Current Update: For the first three weeks in an inner city school I averaged 55 hours per week. This week I am down to 51 hours.
During this month, I have met several teachers of note. They go above and beyond the expectations of a typical teacher. These women and men create posters for every standard they teach and post them in their classrooms. They study responsive classrooms and other pedagogy and share the things they learned with one another. For many teaching in this school is their profession, hobby, evening plans, and subject of study.
Often students are seen working in small groups during class, after school and during the teachers' duty free lunch. These folks have multiple degrees and honors posted in their room and they are well loved in the community.
Many of them are rated as a one out of a scale of five under Tennessee's rating system. Ratings are based on test scores. These ratings do not reflect the levels of professionalism, ingenuity, and sweat I observe these teachers investing in their school every day. I have a suspicion the issue could be the test, not the teachers.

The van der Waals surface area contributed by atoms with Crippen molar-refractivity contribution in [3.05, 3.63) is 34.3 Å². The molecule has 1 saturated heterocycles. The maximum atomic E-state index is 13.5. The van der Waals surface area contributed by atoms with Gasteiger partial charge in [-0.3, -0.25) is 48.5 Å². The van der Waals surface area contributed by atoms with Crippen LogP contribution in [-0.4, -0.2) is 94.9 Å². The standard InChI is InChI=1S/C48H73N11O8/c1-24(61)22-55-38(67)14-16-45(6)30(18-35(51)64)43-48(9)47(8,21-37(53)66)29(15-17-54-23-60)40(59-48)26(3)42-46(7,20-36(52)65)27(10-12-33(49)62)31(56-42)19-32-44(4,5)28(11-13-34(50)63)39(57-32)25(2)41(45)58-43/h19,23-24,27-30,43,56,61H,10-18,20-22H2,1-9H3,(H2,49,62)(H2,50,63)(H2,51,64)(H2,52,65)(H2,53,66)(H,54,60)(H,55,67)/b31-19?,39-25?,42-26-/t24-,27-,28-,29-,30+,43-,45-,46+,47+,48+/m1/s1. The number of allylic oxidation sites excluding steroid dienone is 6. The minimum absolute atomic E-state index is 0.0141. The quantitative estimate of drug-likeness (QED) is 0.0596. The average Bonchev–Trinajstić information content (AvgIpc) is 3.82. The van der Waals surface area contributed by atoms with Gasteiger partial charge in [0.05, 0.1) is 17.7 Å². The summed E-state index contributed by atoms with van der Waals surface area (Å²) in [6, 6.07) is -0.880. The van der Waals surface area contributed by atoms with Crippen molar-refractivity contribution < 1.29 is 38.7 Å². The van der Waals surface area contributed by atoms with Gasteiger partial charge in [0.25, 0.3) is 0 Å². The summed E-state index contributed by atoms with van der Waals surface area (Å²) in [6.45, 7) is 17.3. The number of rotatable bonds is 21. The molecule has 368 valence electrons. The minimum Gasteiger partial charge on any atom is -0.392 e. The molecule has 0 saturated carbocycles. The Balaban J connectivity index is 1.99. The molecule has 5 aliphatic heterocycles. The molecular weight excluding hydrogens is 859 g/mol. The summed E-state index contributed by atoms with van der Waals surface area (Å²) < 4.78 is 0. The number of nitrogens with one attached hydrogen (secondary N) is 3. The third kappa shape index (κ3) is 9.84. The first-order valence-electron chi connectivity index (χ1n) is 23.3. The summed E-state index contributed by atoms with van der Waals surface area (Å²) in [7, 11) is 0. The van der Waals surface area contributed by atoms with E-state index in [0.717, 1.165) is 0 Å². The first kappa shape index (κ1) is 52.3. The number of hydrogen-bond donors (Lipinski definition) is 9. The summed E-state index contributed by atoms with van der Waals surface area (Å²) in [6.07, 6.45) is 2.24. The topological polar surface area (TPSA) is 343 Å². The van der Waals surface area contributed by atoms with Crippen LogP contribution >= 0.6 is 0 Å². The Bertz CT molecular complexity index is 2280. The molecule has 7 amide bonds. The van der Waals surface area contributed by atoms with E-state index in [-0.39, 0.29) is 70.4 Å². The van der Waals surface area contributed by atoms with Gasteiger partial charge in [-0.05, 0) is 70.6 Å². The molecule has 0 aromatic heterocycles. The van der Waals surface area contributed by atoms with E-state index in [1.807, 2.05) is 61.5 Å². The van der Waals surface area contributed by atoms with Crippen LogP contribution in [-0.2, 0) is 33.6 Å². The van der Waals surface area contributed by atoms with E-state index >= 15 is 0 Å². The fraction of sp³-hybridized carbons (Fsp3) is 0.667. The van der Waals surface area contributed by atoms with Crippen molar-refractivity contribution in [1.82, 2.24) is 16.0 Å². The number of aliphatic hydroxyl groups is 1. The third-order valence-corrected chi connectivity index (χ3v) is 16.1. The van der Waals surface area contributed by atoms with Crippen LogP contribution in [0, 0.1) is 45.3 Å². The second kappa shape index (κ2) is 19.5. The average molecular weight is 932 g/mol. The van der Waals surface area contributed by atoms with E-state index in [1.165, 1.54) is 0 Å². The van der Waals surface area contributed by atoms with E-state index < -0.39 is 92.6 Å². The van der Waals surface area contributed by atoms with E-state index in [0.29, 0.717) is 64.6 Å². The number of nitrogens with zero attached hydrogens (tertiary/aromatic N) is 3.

Here is my suggestion for a RFP, I propose we test whether the teachers are truly at fault for the low test scores in these poverty schools. I propose the faculty and administrative staff for this school switch buildings and clientèle to one of the upper level schools for one year. I hypothesize, if the schools were swapped, the test scores for the teachers at my current school would go through the roof and the teachers who had high scores would suddenly have low scores.
If I am correct we would know the issue is not teaching, the churn of teachers is not improving education; and we may need to step back and re-evaluate how we evaluate.
Thank you to the teachers who are fighting this difficult fight. You are all heroes to me.